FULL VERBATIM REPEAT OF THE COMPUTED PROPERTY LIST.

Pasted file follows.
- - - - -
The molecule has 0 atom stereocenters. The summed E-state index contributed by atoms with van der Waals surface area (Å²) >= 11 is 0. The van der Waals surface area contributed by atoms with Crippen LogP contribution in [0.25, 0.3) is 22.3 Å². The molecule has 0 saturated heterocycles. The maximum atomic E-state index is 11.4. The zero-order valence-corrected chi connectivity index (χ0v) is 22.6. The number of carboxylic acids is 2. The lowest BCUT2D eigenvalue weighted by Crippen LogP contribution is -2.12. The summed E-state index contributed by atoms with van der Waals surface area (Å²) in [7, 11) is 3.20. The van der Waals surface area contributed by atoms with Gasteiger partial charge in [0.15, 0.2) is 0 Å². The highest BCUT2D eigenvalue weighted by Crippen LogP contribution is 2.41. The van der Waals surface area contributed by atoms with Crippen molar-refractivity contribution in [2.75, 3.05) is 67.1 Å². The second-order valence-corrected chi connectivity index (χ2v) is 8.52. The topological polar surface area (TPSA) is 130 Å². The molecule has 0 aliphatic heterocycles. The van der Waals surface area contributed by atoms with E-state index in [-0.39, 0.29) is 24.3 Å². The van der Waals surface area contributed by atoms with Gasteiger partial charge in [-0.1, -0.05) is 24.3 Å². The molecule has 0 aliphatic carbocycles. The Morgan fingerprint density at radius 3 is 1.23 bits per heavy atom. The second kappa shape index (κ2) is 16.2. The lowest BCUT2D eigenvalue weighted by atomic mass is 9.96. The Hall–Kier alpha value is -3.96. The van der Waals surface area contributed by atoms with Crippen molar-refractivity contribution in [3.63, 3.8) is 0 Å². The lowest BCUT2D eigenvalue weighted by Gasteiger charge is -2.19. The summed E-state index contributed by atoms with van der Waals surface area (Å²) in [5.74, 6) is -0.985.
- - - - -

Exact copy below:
The molecule has 0 atom stereocenters. The summed E-state index contributed by atoms with van der Waals surface area (Å²) >= 11 is 0. The van der Waals surface area contributed by atoms with Crippen LogP contribution in [0.25, 0.3) is 22.3 Å². The molecule has 0 saturated heterocycles. The maximum atomic E-state index is 11.4. The zero-order valence-corrected chi connectivity index (χ0v) is 22.6. The number of carboxylic acids is 2. The lowest BCUT2D eigenvalue weighted by Crippen LogP contribution is -2.12. The summed E-state index contributed by atoms with van der Waals surface area (Å²) in [7, 11) is 3.20. The van der Waals surface area contributed by atoms with Gasteiger partial charge in [0.15, 0.2) is 0 Å². The highest BCUT2D eigenvalue weighted by Crippen LogP contribution is 2.41. The van der Waals surface area contributed by atoms with Crippen molar-refractivity contribution in [2.75, 3.05) is 67.1 Å². The second-order valence-corrected chi connectivity index (χ2v) is 8.52. The topological polar surface area (TPSA) is 130 Å². The molecule has 0 aliphatic heterocycles. The van der Waals surface area contributed by atoms with E-state index in [-0.39, 0.29) is 24.3 Å². The van der Waals surface area contributed by atoms with Gasteiger partial charge in [-0.1, -0.05) is 24.3 Å². The molecule has 0 aliphatic carbocycles. The Morgan fingerprint density at radius 3 is 1.23 bits per heavy atom. The second kappa shape index (κ2) is 16.2. The lowest BCUT2D eigenvalue weighted by atomic mass is 9.96. The Hall–Kier alpha value is -3.96. The van der Waals surface area contributed by atoms with Crippen molar-refractivity contribution in [3.63, 3.8) is 0 Å². The lowest BCUT2D eigenvalue weighted by Gasteiger charge is -2.19. The summed E-state index contributed by atoms with van der Waals surface area (Å²) in [5.74, 6) is -0.985.